Jacob, a graduate of Salamanca Medical School, practiced in Amsterdam until 1661;
Joseph Morenu, practiced in Amsterdam until 1669;
Solomon, practiced in Amsterdam until 1681;
Joseph, a graduate of Bordeaux, served as a private physician to the Regent of the Netherlands until 1631; and his son
Ephraim, born in 1599 in the village Castello Rodrigo in Portugal, graduate of Bordeaux in 1641, practiced medicine in Amsterdam until 1665.7,8
The tolerance of the Dutch was well known, but it was incomplete. Although Jews with foreign degrees were permitted to engage in medicine as general practitioners, tolerance was not extended to tertiary education. To obtain a higher degree, several members of the dynasty, like Ephraim, studied in Bordeaux—and did so with distinction—but in Ephraim’s case this was only late in life, namely at the age of 43 (according to the Hebrew calendar).The reason for this delayed graduation is not clear. It is likely that he practiced as a general physician in Amsterdam but needed the doctorate for a higher position.
The Bordeaux University Archives describe in detail the ceremony where Ephraim was awarded his doctorate. The three examiners were all descendants of converted Jews, so-called Marranos, whose families had lived in southern France for generations. The patron of the thesis, Professor Lopes (an old friend of Ephraim’s father), accorded him the title of “Magnus in Medicina.” From there, Ephraim joined the some 400 Portuguese Jews in Amsterdam.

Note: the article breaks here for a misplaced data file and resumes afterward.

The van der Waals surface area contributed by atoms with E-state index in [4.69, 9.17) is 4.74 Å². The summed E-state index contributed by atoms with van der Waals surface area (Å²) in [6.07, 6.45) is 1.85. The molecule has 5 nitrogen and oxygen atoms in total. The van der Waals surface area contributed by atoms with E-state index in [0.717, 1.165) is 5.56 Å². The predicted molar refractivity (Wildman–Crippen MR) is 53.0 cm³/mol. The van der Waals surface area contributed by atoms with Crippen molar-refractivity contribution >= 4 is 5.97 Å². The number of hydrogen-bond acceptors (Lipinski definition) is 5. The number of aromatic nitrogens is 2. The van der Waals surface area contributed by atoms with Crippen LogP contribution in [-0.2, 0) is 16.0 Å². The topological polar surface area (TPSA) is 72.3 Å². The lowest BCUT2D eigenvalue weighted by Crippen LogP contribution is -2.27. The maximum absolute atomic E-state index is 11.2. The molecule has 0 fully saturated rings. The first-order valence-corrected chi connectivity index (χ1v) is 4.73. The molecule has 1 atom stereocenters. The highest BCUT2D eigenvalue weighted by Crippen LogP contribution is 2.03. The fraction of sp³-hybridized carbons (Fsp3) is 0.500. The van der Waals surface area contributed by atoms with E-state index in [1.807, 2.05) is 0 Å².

Apart from practicing medicine, he was also a scholar of the Bible. Indeed, together with Ben Manasseh and Jonah Abravanel, Ephraim published poetry, translated into Spanish the Psalms of David, and in 1650 published Pene Rabbah, an index to the biblical passages found in the Midrash Rabbah. He also founded the charitable organization “Torah Or” in Amsterdam. He must have been appreciated as a physician as he attended, together with his father Joseph, the Regent of the Netherlands, the Prince of Orange.